One of the most raging debates within the web developer community is LAMP vs. Ruby on Rails (RoR), with countless posts all over the Internet that debate the merits of one versus the other… but this blog entry isn’t going to be one of them. You see, I’m new to RoR and hesitate to call myself an LAMP expert. So I’ll just discuss my own experience going from working on PHP-based sites to working on RoR-based sites.
In this week post I decided to do something a little different. Being a designer, I am used to drawing more than writing. So, here I am drawing. . . I hope you guys enjoy.
In the end, it’s probably Steve Jobs’ fault.
Back in April 2010, when Jobs explained why the iEmpire line wouldn’t be supporting Flash, a subset of the developer community was anticipating HTML5 as giddily as a Twilight sequel, but the majority were only marginally aware of its existence. The first preview version of IE9 had just been released. Firefox had advanced support for many HTML5 elements, but only those early-adopting developers were really paying attention.
Apple provides a convinient class, UIImagePickerController, that easily allows your app to display a user interface to pick an image from the photo library. There are countless apps out there that utilize this class. Since this class manages all the user interactions, end-users of the apps that use it will find consistency when picking an image from photo library. Facebook iOS app, WhatsApp text messenger, Messages and Tweetbot are just a few popular apps that leverage this class. It’d be great had Apple provided a similar class for picking a photo from a Facebook account.
If you are new to Android programming, you will find there are a few ‘new’ concepts and paradigms to learn. There are fancy new terms such as ‘Activity’ and ‘Intent’. Rest assured, most of these expressions are just Google trying to put their own stamp on some pretty tried and true programming paradigms.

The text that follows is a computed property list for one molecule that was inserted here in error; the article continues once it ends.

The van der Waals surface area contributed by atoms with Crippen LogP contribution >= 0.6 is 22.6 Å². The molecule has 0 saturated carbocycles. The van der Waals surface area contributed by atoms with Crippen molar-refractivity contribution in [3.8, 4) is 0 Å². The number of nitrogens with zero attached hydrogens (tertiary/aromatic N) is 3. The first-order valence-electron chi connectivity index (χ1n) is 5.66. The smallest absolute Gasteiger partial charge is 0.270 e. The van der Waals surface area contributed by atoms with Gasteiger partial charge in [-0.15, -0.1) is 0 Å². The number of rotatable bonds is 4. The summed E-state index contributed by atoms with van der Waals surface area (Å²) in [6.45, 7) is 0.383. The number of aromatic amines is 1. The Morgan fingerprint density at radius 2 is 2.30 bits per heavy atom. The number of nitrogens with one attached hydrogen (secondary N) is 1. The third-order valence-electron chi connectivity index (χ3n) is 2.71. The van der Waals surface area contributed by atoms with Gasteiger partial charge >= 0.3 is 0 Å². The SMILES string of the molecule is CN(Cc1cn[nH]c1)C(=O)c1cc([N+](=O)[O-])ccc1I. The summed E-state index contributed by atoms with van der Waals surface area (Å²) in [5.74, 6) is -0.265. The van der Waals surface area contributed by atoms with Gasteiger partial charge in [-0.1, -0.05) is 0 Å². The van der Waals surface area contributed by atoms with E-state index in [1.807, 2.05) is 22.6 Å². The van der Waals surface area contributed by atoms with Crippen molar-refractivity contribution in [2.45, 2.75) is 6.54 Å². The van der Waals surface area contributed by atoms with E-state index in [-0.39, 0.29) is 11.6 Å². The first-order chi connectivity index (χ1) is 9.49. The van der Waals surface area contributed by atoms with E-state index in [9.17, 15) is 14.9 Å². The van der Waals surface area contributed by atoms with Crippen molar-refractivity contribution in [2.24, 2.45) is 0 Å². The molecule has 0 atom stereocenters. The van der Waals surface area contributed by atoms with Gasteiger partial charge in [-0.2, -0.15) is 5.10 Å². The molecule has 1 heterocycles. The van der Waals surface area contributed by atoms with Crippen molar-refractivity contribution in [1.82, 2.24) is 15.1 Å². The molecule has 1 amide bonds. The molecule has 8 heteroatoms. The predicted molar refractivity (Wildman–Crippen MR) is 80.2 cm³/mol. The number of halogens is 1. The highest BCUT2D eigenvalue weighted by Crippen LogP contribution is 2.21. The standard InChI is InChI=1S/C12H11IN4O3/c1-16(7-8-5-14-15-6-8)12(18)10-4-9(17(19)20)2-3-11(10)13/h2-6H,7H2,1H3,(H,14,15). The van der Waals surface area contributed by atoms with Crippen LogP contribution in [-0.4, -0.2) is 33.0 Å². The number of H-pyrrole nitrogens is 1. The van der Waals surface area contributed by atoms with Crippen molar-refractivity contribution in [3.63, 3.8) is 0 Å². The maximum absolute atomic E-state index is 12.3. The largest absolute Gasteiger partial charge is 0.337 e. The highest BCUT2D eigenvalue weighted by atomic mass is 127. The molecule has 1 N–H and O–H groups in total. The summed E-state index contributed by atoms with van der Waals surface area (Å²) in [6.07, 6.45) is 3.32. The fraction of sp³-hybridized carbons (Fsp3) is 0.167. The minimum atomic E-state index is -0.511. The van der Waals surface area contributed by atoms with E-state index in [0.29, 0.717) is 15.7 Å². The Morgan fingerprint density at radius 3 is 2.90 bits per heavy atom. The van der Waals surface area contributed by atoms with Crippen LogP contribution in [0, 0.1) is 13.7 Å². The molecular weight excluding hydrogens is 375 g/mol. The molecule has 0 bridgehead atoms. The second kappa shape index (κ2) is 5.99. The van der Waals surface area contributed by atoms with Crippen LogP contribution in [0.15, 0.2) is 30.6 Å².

What’s Amazon DynamoDB?
DynamoDB is one of the most recent services offered by Amazon.com. Announced on January 18, 2012, it is a fully managed NoSQL database service that provides fast and predictable performance along with excellent scalability. Let’s quickly analyze its positive and negative aspects in the lists below:
Three20 is an open-source library for iOS applications. It provides many handy features that make your iOS development life much easier. It’s used in many popular iOS apps, including Facebook. One of the features that I’d like to discuss is the photo thumbnail view. Here’s a screenshot of TTCatalog app, a sample app that comes with Three20 project.
Web mapping services are become more popular as more applications are required to display a considerable amount of data on a map. Applications use a map view most of the time to show single points but clusters of data are becoming more popular.
Before moving forward with any of the web mapping services, it is better to understand what the application really needs from the map provider. In this case our system needs just two features:
· Clustering data
· Showing a single marker on the map
In addition to outputting lots of useful information, the Rails logger can be a useful debugging tool. But debugging with the log file can become frustrating as it will be cluttered with default content. The solution to this problem is to create a custom logger and log file for such output.
The easiest way to do this is to create a global log function, enable it in your development environment, and make sure that calls to it don’t do anything in other environments.
The official Facebook iOS SDK provides an easy way for any iOS applications to authenticate against a Facebook account. If you follow this tutorial, you’ll be able to add facebook authentication in your app in less than 15 minutes. It’s that simple. Once your app has been authenticated, it will possess both access token and expiration date. These two pieces of data will be used in subsequent communication with Facebook.